What if…

    Triangulating Feedback

    Thursday, May 4th, 2006

    We can gripe all we want about the state of assessment, but it is my opinion that we take what we have (while still making a concerted effort to change what is wrong) and make it work. We are going through two days of eMints training (you can see our resource page here) which entails a buffet of concepts that range from coaching strategies to developing essential questions.

    There was a quick mention yesterday of triangulating our assessment that caught my attention. I did a little searching through my blogroll and found this thought from Mike Muir that he jotted down as a result of attending a presentation by Jim Moulton (both involved in the Maine 1:1 implementation).

    Assessment: Assessment for learning & Assessment of learning. Assessment of learning is the test - do you know it or not? But where the learning takes place is assessment for learning. The course corrections we make along the way.

    We say the word assessment, and everyone flinches today. But it is foundational to remember the proven fact that feedback and assessment are key to our student’s success. Does that mean high stakes testing? No! But why not take traditional tests and build them into a triangle of assessment in our classrooms? (after all, teachers are all but forced to ‘embrace’ these tests). Putting the traditional test aside, it would be interesting to see a classroom teacher that would commit to establishing three (3) different assessment components for each ‘learning set’ that takes place in their classroom (a learning set would include a variety of standards and objectives). Pieces of this triangle could include:

  • Rubric based assessing
  • Peer assessing
  • Quick feedback (blackboard is a great tool for this)
  • Portfolio collections
  • …and the list goes on. The concept that stands out, however, is forming a more solid foundation of assessment and feedback in our classrooms. It just makes sense to me that providing three (3) forms of feedback to any given instructional set would only make the learning and assessing of the learning more valid.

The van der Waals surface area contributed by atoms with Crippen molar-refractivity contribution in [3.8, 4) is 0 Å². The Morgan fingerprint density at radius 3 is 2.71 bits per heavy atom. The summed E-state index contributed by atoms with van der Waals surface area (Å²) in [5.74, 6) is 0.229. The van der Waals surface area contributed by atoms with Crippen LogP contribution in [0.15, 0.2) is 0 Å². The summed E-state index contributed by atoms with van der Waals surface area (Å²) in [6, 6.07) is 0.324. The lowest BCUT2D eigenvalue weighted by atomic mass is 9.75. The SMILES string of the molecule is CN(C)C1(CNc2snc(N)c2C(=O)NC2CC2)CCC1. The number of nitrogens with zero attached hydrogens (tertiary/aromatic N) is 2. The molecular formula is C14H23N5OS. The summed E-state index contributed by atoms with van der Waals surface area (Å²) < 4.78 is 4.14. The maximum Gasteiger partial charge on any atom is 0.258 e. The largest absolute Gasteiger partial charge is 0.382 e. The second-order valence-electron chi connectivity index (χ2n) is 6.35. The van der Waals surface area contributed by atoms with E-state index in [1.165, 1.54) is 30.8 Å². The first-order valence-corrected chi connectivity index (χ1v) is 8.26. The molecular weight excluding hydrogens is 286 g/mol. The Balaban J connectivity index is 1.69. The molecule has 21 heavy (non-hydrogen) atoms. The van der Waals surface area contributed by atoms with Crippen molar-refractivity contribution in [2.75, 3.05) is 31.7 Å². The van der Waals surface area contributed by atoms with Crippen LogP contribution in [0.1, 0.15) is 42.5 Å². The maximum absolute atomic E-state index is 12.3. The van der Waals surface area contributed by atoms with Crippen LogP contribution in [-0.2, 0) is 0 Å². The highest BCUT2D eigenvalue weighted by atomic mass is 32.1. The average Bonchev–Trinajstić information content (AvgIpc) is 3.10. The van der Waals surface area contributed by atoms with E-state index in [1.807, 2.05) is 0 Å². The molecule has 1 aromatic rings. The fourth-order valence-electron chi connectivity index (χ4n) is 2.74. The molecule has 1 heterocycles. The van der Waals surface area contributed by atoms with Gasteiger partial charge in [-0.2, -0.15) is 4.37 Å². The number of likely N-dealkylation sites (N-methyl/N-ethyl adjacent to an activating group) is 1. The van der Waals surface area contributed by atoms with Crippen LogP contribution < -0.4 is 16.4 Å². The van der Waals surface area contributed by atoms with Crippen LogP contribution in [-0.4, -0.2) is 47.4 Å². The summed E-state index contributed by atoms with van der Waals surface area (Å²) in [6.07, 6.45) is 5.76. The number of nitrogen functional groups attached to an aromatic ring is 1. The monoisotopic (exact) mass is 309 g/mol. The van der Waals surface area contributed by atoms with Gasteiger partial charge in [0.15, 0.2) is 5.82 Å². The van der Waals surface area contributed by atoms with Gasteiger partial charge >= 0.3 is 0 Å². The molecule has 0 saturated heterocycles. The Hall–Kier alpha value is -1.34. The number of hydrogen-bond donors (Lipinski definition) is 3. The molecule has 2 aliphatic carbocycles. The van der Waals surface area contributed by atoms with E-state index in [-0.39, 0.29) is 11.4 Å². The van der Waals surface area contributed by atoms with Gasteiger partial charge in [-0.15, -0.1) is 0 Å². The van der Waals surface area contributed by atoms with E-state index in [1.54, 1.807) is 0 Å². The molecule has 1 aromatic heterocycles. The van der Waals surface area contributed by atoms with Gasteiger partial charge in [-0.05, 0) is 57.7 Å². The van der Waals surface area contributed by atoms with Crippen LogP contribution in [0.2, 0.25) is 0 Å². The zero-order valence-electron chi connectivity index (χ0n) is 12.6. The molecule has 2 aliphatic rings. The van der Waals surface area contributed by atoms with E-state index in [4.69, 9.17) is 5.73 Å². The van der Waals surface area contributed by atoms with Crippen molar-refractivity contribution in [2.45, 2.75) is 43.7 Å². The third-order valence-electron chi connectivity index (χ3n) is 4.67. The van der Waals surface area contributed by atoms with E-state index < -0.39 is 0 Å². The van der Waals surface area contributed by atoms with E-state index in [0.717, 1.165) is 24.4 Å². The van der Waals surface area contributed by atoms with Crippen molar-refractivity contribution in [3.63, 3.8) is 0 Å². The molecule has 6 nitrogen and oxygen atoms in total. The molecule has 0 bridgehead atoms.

Yes, this is a basic, foundational concept. But too often we focus on the negatives of assessment and how to teach in a 1:1 environment without looking at our systems of feedback within the classroom. The key, from my POV, is to broaden the base and to incorporate more forms of feedback not just throughout the year, but to add to the foundation within each instructional set.

    Are we really assessing where the learning takes place? Or do we stick with one standard set of feedback tools, used independently of each other? Maybe we’re just stuck on the highway…

    A good/worthwhile story and a nice laugh!

    Friday, April 28th, 2006

    For those that are married or soon to be ;) - this is a great story that is worth the read (ok, even if you aren’t married, too)

    Interesting combination

    Friday, April 28th, 2006

    Miguel has an interesting post worth reading. Parables are a great way to teach, and it seems that this is also a possible reference to David Warlick’s call to share stories. DO we have what it takes to seek out where the left lane ends?

    Mike Muir and a great post from Vicki

    Friday, April 28th, 2006

    I came across Mike Muir’s blog this morning thanks to a post from Vicki on her coolcatteacher blog. Her post is well worth reading and ties well to my rant that was inspired (more like prodded to life) by Angela (author of musingsfromtheacademy). I should just title this post - links worth reading!

    Mike is a professor of educational technology at the University of Maine at Farmington and has done extensive research on their 1:1 program as well as played an integral role in its implementation. We visited them a little over a year ago and have been in touch through our 1:1 symposium. These are all great to add to your aggregator… Great to see you online, Mike!

    Sketchup - free 3D modeling

    Friday, April 28th, 2006

    Pretty cool stuff, and you can integrate it with Google Earth! Take a few minutes (thats all it takes) to build your own 3D house -

    You just may get hooked… now, for the curriculum connections!


    Oh, man - this thing is SO cool! You have a tape measure, protractor, plane selector. Math people are gonna drool, and there are all kinds of other curriculum possibilities. Be sure to go through the 3 walk-through tutorials. I NEVER thought I would enjoy 3D design, but this software is really smart!!!

    Ok, I’ve gotta go finish the 3rd tutorial now!